• A.Users that claim to be tech-savvy found smart home devices to be gimmicky and could not find an appropriate use case for them.
  • B.Renters place less emphasis on investing in their non-permanent homes while homeowners place security over other factors including costs.
  • C.Users value simple interactions.

This information affirmed our earlier assumptions that there was a gap in the market for users who valued the ability to have sophisticated interactions on an interface that allowed for simplicity. This became an important consideration for our group as we continued to develop our solution.

03 —Finding Our User

As the information became more condensed, we began to paint a clearer picture of the primary user that we would be designing for. It was also important at this stage, to eliminate certain personas based on the data gathered. We often found ourselves leaning towards certain user models but could not fully commit to it because of the lack of data at hand. After eliminating several options based on the data we gathered and the patterns that emerged during the interviews we determined that the primary persona would have 3 key traits:

  • A.The user is tech savvy.
  • B.The user does not spend much time at home.
  • C.The user values simple interactions.

The majority of the people we spoke to would consider themselves to be interested in tech and the products that surround it. Despite this, they do not value tech for the sake of using it - the product needed to be practical and not take up too much of their time. Because the potential users we spoke to placed an emphasis on their professional lives, they spent little time at home and would not find much value in using products that required too much attention. This information gave us the insights needed to be more specific about the personality of our primary user and how they might use our product. The result of this was our primary person of John - the busy professional.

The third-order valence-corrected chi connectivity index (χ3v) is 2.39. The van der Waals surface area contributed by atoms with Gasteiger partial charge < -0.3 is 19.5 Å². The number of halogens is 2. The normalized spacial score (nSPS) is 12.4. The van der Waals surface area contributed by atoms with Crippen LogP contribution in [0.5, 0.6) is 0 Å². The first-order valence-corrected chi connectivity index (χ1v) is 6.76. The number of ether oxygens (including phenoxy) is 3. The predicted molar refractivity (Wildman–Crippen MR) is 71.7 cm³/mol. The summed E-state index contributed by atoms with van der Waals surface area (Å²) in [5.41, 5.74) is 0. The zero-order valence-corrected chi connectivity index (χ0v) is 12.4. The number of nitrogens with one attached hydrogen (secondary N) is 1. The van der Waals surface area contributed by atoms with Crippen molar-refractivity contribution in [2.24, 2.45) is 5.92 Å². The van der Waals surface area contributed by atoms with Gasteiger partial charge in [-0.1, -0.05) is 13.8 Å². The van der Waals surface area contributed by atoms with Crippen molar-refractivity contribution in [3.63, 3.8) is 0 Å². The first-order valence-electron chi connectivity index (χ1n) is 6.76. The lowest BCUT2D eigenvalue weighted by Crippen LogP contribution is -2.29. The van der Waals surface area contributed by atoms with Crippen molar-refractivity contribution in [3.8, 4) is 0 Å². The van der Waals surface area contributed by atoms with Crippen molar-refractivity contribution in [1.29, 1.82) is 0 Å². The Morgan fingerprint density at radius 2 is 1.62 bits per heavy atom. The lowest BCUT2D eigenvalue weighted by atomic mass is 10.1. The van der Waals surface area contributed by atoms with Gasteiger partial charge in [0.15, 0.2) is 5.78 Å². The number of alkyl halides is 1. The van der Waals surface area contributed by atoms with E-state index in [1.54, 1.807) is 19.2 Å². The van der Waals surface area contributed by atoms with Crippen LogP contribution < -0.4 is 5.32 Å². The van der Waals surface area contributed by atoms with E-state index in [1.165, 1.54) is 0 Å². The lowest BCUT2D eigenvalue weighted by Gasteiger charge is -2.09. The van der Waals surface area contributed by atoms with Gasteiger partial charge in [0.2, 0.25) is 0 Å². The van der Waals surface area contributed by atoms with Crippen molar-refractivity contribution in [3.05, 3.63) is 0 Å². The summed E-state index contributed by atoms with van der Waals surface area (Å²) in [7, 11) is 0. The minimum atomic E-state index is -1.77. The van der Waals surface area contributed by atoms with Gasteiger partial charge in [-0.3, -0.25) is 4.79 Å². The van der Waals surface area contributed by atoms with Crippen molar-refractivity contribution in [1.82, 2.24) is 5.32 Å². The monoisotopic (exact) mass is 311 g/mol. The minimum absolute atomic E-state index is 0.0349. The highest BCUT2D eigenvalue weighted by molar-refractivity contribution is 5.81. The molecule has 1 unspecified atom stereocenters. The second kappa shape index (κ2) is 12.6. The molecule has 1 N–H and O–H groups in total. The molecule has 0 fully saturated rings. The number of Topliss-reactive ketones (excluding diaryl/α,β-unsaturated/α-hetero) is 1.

John - The Busy Professional
Bundl User Persona

The problem for John was clear - he placed a great emphasis on his professional work life which left him with very little free time and will not waste his time with products that don't solve a particular problem for him. A hypothetical scenario was created for John in order to craft more detail into his personality and to allow us to imagine how he would react to a specific situation involving a smart home device.

BUNDL Customer Journey Map

04 —Narrowing Our Focus

After gathering a signification amount of data on our ideal user, we now felt prepared to define what the specific question at hand was.

How can we make a product that provides the busy professional with a quick and simple way to make use of his smart home devices so he can spend his time on the more important things in life?

At this point, it was important for us to lay out a set of guidelines that we can use as a measure for our decisions moving forward. Our design principles would act as a foundation as we continued to make quick decisions about our product. Ultimately, this boiled down to four key points.

  • UtilitarianOur ideal user believes that devices are tools, not toys and values products that solve a tangible problem.
  • Intrude only when importantThe user values free time and does not want to be interrupted unnecessarily.
  • Accessible on the goOur data suggests that the app would likely be used most when away from home on a mobile platform and therefore should be design in a way that would facilitate this.
  • Anticipate, don't askIn order to reduce the mental load on a busy user, the app should make certain inferences on optimal settings.

With the development of our design principles, a shift occured in our design process - we were now ready to focus on practical design, using the insights we gathered from our research phase to make informed decisions.

BUNDL Customer Journey Map